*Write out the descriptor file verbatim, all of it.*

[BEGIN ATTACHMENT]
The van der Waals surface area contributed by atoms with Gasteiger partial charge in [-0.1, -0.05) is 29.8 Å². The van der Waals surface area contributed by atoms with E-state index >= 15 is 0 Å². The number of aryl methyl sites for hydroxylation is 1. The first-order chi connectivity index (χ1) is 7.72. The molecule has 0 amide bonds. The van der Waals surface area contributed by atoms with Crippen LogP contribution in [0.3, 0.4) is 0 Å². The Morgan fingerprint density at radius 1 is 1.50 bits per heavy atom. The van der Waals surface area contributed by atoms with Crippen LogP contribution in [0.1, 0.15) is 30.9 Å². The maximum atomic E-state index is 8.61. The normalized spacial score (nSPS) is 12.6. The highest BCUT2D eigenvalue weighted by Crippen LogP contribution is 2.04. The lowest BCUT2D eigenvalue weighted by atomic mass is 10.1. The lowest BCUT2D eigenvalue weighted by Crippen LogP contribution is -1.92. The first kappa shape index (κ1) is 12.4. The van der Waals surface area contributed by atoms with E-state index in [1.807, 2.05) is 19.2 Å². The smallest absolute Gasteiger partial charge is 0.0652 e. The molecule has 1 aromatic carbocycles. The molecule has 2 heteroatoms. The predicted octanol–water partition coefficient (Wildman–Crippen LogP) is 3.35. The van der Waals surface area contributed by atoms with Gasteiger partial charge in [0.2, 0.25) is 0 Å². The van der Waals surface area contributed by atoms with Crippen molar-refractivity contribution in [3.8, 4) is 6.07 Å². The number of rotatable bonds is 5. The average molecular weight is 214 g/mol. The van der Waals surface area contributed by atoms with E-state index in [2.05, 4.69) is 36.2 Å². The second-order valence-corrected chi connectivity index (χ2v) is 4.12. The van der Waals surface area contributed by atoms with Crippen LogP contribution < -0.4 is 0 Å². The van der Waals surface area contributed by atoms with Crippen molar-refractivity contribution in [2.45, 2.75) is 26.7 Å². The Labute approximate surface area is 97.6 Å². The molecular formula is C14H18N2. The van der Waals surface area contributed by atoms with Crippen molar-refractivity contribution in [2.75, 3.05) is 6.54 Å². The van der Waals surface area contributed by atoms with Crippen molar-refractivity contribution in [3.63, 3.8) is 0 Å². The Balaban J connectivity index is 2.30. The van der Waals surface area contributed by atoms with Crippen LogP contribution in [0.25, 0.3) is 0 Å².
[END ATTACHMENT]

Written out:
The van der Waals surface area contributed by atoms with Gasteiger partial charge in [-0.1, -0.05) is 29.8 Å². The van der Waals surface area contributed by atoms with E-state index >= 15 is 0 Å². The number of aryl methyl sites for hydroxylation is 1. The first-order chi connectivity index (χ1) is 7.72. The molecule has 0 amide bonds. The van der Waals surface area contributed by atoms with Crippen LogP contribution in [0.3, 0.4) is 0 Å². The Morgan fingerprint density at radius 1 is 1.50 bits per heavy atom. The van der Waals surface area contributed by atoms with Crippen LogP contribution in [0.1, 0.15) is 30.9 Å². The maximum atomic E-state index is 8.61. The normalized spacial score (nSPS) is 12.6. The highest BCUT2D eigenvalue weighted by Crippen LogP contribution is 2.04. The lowest BCUT2D eigenvalue weighted by atomic mass is 10.1. The lowest BCUT2D eigenvalue weighted by Crippen LogP contribution is -1.92. The first kappa shape index (κ1) is 12.4. The van der Waals surface area contributed by atoms with E-state index in [1.807, 2.05) is 19.2 Å². The smallest absolute Gasteiger partial charge is 0.0652 e. The molecule has 1 aromatic carbocycles. The molecule has 2 heteroatoms. The predicted octanol–water partition coefficient (Wildman–Crippen LogP) is 3.35. The van der Waals surface area contributed by atoms with Gasteiger partial charge in [0.2, 0.25) is 0 Å². The van der Waals surface area contributed by atoms with Crippen molar-refractivity contribution in [3.8, 4) is 6.07 Å². The number of rotatable bonds is 5. The average molecular weight is 214 g/mol. The van der Waals surface area contributed by atoms with E-state index in [2.05, 4.69) is 36.2 Å². The second-order valence-corrected chi connectivity index (χ2v) is 4.12. The van der Waals surface area contributed by atoms with Crippen LogP contribution < -0.4 is 0 Å². The van der Waals surface area contributed by atoms with Crippen molar-refractivity contribution in [2.45, 2.75) is 26.7 Å². The Labute approximate surface area is 97.6 Å². The molecular formula is C14H18N2. The van der Waals surface area contributed by atoms with Crippen molar-refractivity contribution in [2.75, 3.05) is 6.54 Å². The van der Waals surface area contributed by atoms with Crippen molar-refractivity contribution in [3.63, 3.8) is 0 Å². The Balaban J connectivity index is 2.30. The van der Waals surface area contributed by atoms with Crippen LogP contribution in [0.25, 0.3) is 0 Å².